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Searching with the elasticshell

March 7th, 2013 by
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elasticshell
So as promised here is a sequel to my previous post Introducing the elasticshell. Let's start exactly where we left off...

What about search?
We of course need to search against the created index. We can provide queries as either json documents or Java QueryBuilders provided with the elasticsearch Java API, which are exposed to the shell as they are.

Here is an example using the basic search method; we can either search on all indexes or on a specific index (and type too). When no query is specified, the match_all query is used. Since we are lazy by nature, and we don't want to write a whole query by ourselves, let's say we want to execute a multi match query, thus we start just copy pasting the example taken from the query DSL documentation.

> var query = {
...   "multi_match" : {
...     "query" : "this is a test",
...     "fields" : [ "subject", "message" ]
...   }
... }

Now we can customize our example as we prefer.

> query.multi_match.query="elasticshell"
elasticshell
> query.multi_match.fields=["title^2","content"]
[title^2, content]
> query
{
  "multi_match": {
    "query": "elasticshell",
    "fields": [
      "title^2",
      "content"
    ]
  }
}

The basic search method accepts the whole search source as parameter, which might contain facets, sort and many more fragments. Thus we need to wrap our query in a new json object, let's call it searchSource.

> var searchSource={}
> searchSource.query=query
{
  "multi_match": {
    "query": "elasticshell",
    "fields": [
      "title^2",
      "content"
    ]
  }
}
> searchSource
{
  "query": {
    "multi_match": {
      "query": "elasticshell",
      "fields": [
        "title^2",
        "content"
      ]
    }
  }
}

We are now ready to execute our search:

> es.search(searchSource);
{
  "took": 6,
  "timed_out": false,
  "_shards": {
    "total": 5,
    "successful": 5,
    "failed": 0
  },
  "hits": {
    "total": 1,
    "max_score": 0.19178301,
    "hits": [
      {
        "_index": "blog",
        "_type": "trifork",
        "_id": "1",
        "_score": 0.19178301,
        "_source": {
          "title": "Introducing the elasticshell",
          "author": "Luca Cavanna",
          "content": "A few days ago I released the first beta version of the elasticshell, a shell for elasticsearch."
        }
      }
    ]
  }
}

Here is how we can achieve the same result using the more flexible searchBuilder method, which allows to specify all the options that elasticsearch supports. The difference is that we don't need to specify the whole search source but only the needed parts, like only the query in the example below. We can just use a fragment of the searchSource json object, since it's native in the shell.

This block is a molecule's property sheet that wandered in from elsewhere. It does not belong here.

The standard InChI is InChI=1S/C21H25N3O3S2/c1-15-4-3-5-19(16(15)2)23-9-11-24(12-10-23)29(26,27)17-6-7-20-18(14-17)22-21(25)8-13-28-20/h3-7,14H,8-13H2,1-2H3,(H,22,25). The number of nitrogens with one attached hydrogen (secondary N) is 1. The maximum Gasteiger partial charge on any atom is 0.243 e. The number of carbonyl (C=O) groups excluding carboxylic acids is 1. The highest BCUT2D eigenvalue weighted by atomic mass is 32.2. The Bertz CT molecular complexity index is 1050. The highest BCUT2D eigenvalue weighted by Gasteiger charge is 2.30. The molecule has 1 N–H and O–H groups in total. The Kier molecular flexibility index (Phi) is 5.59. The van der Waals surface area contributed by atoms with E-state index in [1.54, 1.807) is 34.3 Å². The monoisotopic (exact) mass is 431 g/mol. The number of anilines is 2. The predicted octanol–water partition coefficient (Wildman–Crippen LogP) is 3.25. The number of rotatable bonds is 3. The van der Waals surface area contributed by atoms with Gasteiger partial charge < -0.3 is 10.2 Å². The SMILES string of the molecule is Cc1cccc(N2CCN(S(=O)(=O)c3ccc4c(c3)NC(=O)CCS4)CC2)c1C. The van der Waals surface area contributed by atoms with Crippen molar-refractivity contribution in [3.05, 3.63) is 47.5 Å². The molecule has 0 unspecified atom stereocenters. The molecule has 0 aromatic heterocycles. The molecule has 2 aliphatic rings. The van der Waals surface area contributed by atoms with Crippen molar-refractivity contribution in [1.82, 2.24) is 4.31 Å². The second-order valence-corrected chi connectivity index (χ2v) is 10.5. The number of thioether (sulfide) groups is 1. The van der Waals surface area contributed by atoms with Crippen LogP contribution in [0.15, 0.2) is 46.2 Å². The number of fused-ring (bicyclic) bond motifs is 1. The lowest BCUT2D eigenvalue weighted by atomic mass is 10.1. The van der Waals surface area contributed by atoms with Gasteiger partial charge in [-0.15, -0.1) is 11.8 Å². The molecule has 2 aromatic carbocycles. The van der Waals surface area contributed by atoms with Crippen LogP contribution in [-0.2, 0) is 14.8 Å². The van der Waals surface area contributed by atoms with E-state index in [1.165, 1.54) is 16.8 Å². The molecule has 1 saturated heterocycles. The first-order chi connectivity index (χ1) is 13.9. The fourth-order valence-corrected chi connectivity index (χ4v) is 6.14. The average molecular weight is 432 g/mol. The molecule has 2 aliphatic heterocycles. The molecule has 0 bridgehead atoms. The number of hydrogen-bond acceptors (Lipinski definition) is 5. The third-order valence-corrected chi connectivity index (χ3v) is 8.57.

> es.searchBuilder().query(searchSource.query).execute();
{
  "took": 5,
  "timed_out": false,
  "_shards": {
    "total": 5,
    "successful": 5,
    "failed": 0
  },
  "hits": {
    "total": 1,
    "max_score": 0.19178301,
    "hits": [
      {
        "_index": "blog",
        "_type": "trifork",
        "_id": "1",
        "_score": 0.19178301,
        "_source": {
          "title": "Introducing the elasticshell",
          "author": "Luca Cavanna",
          "content": "A few days ago I released the first beta version of the elasticshell, a shell for elasticsearch."
        }
      }
    ]
  }
}

Let's say we now want to search for something else, it's really easy to modify again our existing query object and execute a new search.

The following is another example, using this time the QueryBuilders provided with the Java API. The QueryBuilders class exposes some static methods that allow to create the different queries supported by the query DSL. All the queries are created through builder objects, which all implement the QueryBuilder interface. You can use auto-suggestions here too to know what methods you can use. When you're done you just have to provide your own QueryBuilder as argument to the queryBuilder method and execute your search like this:

> var queryBuilder = QueryBuilders.multiMatchQuery("elasticshell", "title^2", "content");
> es.searchBuilder().queryBuilder(queryBuilder).execute();
{
  "took": 8,
  "timed_out": false,
  "_shards": {
    "total": 5,
    "successful": 5,
    "failed": 0
  },
  "hits": {
    "total": 1,
    "max_score": 0.19178301,
    "hits": [
      {
        "_index": "blog",
        "_type": "trifork",
        "_id": "1",
        "_score": 0.19178301,
        "_source": {
          "title": "Introducing the elasticshell",
          "author": "Luca Cavanna",
          "content": "A few days ago I released the first beta version of the elasticshell, a shell for elasticsearch."
        }
      }
    ]
  }
}

The limitation of this last approach is that it's not trivial to combine it with native json within the shell. The QueryBuilder is the elasticsearch (Java) internal representation of the queries, thus we would need to convert it back to the string format and parse it as json in order to play around with the related json objects. I'll explain this better in the next post, together with another solution I've been working on, which would allow you to use the nice elastic.js api within the shell.

Stay tuned!
Now that you know how you can execute a search using the elasticshell you have one more good reason to download it and give it a try! More articles and examples will follow too.
Feedback is more than welcome, and again, the released version is still a BETA; should you find any problem, I'd kindly ask you to open an issue here on github.

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